Thursday, January 19, 2017

Wild Turkey Feather Wreath Tutorial

By Sarah Honadel

It may still be winter, but that means spring turkey season is right around the corner. If you’re like me, you’re already starting to prep—and that includes figuring out what to do with your turkey. As a hunter, one of my goals is to use as much of my harvested animal as possible. This not only includes eating the meat, but also the antlers, hide, feathers, etc., depending on the animal.

After harvesting an Eastern Turkey during Kentucky’s spring turkey season, I wanted to find a way to make use of his beautiful wing and tail feathers. I already had a turkey tail fan mounted from the year before, so I decided to make a wreath.

The end result looks stunning, and I’ve received countless compliments on it. The best part: it was almost free, and really easy to make!

What you’ll need:
·         8” round floral foam
·         Variety of turkey wing and tail feathers
·         Masking tape
·         String/twine
·         Materials to add your own touch, such as ribbon, letters, antlers, etc.


Place the floral form on a flat surface and insert the longest wing and tail feathers around the middle of the form. I usually start with spacing them 2-3 inches apart, then continue going around and filling in that first layer. You should end up with about a half inch between each feather. Be careful not to insert the feathers to far, or you could break the form (like I did!).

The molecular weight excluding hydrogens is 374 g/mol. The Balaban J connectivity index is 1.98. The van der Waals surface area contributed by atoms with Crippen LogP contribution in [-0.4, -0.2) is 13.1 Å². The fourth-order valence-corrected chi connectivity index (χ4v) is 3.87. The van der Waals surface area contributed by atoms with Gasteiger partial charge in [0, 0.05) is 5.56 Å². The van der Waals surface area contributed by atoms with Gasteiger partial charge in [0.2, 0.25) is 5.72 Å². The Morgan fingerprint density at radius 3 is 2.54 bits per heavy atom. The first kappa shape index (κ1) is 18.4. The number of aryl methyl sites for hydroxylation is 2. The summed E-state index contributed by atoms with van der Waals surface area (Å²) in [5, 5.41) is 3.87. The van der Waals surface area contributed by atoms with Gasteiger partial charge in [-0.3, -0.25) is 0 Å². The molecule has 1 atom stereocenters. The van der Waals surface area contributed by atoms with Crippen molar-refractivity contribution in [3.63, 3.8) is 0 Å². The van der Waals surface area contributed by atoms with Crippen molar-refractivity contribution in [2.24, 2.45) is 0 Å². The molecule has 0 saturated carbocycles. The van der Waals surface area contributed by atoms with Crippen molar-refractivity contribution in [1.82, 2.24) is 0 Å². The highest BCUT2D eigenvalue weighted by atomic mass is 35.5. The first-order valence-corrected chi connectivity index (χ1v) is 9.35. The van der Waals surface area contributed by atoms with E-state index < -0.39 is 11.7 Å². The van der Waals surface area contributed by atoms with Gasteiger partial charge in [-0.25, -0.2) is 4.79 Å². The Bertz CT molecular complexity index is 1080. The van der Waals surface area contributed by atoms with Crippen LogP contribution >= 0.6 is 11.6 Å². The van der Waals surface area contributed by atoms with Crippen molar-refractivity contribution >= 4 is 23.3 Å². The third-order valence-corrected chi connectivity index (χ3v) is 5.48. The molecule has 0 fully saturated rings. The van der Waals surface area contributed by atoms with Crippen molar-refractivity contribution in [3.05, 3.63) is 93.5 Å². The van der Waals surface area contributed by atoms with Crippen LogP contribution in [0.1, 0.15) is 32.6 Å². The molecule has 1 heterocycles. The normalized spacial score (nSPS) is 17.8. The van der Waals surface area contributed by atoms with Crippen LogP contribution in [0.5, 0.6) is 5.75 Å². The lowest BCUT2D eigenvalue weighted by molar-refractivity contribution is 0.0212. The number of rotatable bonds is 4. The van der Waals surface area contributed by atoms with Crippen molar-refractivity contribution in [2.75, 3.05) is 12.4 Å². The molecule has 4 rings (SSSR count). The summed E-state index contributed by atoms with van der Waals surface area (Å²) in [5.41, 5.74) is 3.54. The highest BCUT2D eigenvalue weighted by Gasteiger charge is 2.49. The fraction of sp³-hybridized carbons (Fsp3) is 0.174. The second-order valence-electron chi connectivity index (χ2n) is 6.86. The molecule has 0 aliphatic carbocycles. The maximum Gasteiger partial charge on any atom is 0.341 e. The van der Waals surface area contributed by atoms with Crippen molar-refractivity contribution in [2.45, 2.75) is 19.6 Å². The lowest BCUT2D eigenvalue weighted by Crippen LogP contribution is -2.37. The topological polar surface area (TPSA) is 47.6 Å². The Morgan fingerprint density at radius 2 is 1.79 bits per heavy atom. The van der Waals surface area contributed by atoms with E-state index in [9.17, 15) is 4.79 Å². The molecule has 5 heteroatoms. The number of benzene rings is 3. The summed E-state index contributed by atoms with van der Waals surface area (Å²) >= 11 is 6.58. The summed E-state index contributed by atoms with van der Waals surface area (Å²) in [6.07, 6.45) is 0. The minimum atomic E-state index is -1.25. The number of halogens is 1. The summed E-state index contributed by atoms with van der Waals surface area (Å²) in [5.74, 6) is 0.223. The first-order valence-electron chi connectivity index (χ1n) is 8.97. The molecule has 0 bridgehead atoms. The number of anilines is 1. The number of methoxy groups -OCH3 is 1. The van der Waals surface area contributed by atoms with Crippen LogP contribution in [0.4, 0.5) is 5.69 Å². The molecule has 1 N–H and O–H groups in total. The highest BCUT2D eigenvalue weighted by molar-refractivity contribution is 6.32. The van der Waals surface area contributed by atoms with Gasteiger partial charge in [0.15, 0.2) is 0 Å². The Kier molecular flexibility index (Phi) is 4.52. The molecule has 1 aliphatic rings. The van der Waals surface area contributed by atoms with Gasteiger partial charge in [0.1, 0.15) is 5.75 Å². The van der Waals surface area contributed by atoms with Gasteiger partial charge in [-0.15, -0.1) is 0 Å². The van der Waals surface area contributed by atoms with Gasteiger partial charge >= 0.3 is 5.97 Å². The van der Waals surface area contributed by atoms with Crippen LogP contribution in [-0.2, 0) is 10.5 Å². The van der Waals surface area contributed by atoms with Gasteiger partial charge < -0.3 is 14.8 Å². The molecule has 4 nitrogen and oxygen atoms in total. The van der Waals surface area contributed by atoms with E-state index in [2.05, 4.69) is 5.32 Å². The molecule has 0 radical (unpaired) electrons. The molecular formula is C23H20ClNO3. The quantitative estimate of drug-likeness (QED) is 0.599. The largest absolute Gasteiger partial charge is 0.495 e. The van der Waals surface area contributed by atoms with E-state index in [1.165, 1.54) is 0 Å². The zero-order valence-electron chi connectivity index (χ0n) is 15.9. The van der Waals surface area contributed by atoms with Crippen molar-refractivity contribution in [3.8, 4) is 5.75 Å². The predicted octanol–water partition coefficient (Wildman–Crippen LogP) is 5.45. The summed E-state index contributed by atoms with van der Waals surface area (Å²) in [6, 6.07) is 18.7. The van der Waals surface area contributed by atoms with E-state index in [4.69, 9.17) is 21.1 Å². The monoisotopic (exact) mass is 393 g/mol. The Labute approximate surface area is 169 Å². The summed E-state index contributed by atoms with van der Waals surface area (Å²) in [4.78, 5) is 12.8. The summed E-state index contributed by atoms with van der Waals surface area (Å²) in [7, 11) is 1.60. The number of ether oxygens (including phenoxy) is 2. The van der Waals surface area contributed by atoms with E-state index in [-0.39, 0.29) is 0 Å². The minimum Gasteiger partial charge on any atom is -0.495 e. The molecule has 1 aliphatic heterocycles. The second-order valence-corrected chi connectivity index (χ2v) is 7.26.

Continue inserting feathers around the form, up the side and into the front until the wreath is full. For the feathers on the front of the form, you’ll want to insert them diagonally into the form (not straight in), so the wreath is flat. Just add feathers until it looks full and you can’t see any of the foam form. The shortest feathers should be in the front. I also like to slant mine a little to give it more of a circular look. There really is no right or wrong way.

Make sure to insert short feathers into the center to cover the form.

Once you have all of your feathers in place, you should have the basic wreath.

Because there are so many feathers in the form (and I actually broke my form), I use masking tape to cover the back to help hold it together and make it sturdier.

To finish, I added a simple burlap bow. You could use any type of ribbon to make a bow, or use something else like antlers or letters to make it match your own décor or style. Add a string or twine on the back to hang.

Now you just need to hang it! 

·         Hang your wreath inside (rather than on the front door), such as over the mantel, to prevent fading and to prevent the feathers from getting wet from condensation that can build up between doors.
·         To dust/clean, use a slightly damp cloth and gently wipe; you don’t want the feathers to get wet.
·         Change the bow and other décor to match the season, holiday or other room décor.
·         You could also make a similar wreath with duck and/or goose feathers, although you might need to use a larger foam form since the feathers aren’t as long.